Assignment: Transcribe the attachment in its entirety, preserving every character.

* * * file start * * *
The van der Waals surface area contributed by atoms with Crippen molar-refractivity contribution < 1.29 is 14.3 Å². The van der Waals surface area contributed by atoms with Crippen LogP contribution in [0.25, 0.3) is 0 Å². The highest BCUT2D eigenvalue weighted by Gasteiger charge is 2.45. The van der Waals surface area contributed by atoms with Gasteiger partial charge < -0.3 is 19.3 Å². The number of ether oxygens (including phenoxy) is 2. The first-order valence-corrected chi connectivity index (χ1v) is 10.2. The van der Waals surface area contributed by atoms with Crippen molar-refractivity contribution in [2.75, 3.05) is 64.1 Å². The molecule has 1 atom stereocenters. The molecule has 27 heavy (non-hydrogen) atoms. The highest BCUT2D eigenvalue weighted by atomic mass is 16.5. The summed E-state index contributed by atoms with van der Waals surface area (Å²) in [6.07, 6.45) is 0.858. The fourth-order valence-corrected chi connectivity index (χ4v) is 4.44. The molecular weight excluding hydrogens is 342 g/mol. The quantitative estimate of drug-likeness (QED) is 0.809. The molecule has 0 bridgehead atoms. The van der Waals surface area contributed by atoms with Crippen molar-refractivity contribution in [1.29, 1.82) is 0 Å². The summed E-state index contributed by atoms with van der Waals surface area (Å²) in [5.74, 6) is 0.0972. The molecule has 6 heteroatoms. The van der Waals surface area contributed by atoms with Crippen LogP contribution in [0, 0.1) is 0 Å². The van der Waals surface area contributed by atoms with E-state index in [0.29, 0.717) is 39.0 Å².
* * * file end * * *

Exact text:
The van der Waals surface area contributed by atoms with Crippen molar-refractivity contribution < 1.29 is 14.3 Å². The van der Waals surface area contributed by atoms with Crippen LogP contribution in [0.25, 0.3) is 0 Å². The highest BCUT2D eigenvalue weighted by Gasteiger charge is 2.45. The van der Waals surface area contributed by atoms with Gasteiger partial charge < -0.3 is 19.3 Å². The number of ether oxygens (including phenoxy) is 2. The first-order valence-corrected chi connectivity index (χ1v) is 10.2. The van der Waals surface area contributed by atoms with Crippen molar-refractivity contribution in [2.75, 3.05) is 64.1 Å². The molecule has 1 atom stereocenters. The molecule has 27 heavy (non-hydrogen) atoms. The highest BCUT2D eigenvalue weighted by atomic mass is 16.5. The summed E-state index contributed by atoms with van der Waals surface area (Å²) in [6.07, 6.45) is 0.858. The fourth-order valence-corrected chi connectivity index (χ4v) is 4.44. The molecular weight excluding hydrogens is 342 g/mol. The quantitative estimate of drug-likeness (QED) is 0.809. The molecule has 0 bridgehead atoms. The van der Waals surface area contributed by atoms with Crippen molar-refractivity contribution in [1.29, 1.82) is 0 Å². The summed E-state index contributed by atoms with van der Waals surface area (Å²) in [5.74, 6) is 0.0972. The molecule has 6 heteroatoms. The van der Waals surface area contributed by atoms with Crippen LogP contribution in [0, 0.1) is 0 Å². The van der Waals surface area contributed by atoms with E-state index in [0.29, 0.717) is 39.0 Å².